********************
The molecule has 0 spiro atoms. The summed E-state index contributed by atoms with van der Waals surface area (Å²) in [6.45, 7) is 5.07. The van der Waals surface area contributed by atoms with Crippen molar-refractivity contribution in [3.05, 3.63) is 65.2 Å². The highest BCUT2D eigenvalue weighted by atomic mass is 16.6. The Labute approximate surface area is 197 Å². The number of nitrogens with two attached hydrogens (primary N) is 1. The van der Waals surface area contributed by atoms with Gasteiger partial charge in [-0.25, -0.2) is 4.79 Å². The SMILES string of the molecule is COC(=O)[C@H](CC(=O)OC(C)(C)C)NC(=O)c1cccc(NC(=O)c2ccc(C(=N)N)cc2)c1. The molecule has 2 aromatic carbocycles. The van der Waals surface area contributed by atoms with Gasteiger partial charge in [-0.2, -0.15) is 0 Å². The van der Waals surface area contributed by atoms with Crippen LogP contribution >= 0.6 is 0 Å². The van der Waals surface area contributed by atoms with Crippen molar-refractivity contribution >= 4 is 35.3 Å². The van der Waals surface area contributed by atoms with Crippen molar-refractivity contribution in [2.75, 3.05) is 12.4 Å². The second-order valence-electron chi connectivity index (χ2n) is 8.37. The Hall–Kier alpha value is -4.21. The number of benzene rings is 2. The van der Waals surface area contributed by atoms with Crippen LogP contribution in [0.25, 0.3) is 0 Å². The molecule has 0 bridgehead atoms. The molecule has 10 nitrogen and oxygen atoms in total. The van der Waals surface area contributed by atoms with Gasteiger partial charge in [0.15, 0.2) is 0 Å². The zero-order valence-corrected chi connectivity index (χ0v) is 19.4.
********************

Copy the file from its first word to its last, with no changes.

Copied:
The molecule has 0 spiro atoms. The summed E-state index contributed by atoms with van der Waals surface area (Å²) in [6.45, 7) is 5.07. The van der Waals surface area contributed by atoms with Crippen molar-refractivity contribution in [3.05, 3.63) is 65.2 Å². The highest BCUT2D eigenvalue weighted by atomic mass is 16.6. The Labute approximate surface area is 197 Å². The number of nitrogens with two attached hydrogens (primary N) is 1. The van der Waals surface area contributed by atoms with Gasteiger partial charge in [-0.25, -0.2) is 4.79 Å². The SMILES string of the molecule is COC(=O)[C@H](CC(=O)OC(C)(C)C)NC(=O)c1cccc(NC(=O)c2ccc(C(=N)N)cc2)c1. The molecule has 2 aromatic carbocycles. The van der Waals surface area contributed by atoms with Gasteiger partial charge in [-0.2, -0.15) is 0 Å². The van der Waals surface area contributed by atoms with Crippen LogP contribution >= 0.6 is 0 Å². The van der Waals surface area contributed by atoms with Crippen molar-refractivity contribution >= 4 is 35.3 Å². The van der Waals surface area contributed by atoms with Crippen molar-refractivity contribution in [2.75, 3.05) is 12.4 Å². The second-order valence-electron chi connectivity index (χ2n) is 8.37. The Hall–Kier alpha value is -4.21. The number of benzene rings is 2. The van der Waals surface area contributed by atoms with Crippen LogP contribution in [0.25, 0.3) is 0 Å². The molecule has 0 bridgehead atoms. The molecule has 10 nitrogen and oxygen atoms in total. The van der Waals surface area contributed by atoms with Gasteiger partial charge in [0.15, 0.2) is 0 Å². The zero-order valence-corrected chi connectivity index (χ0v) is 19.4.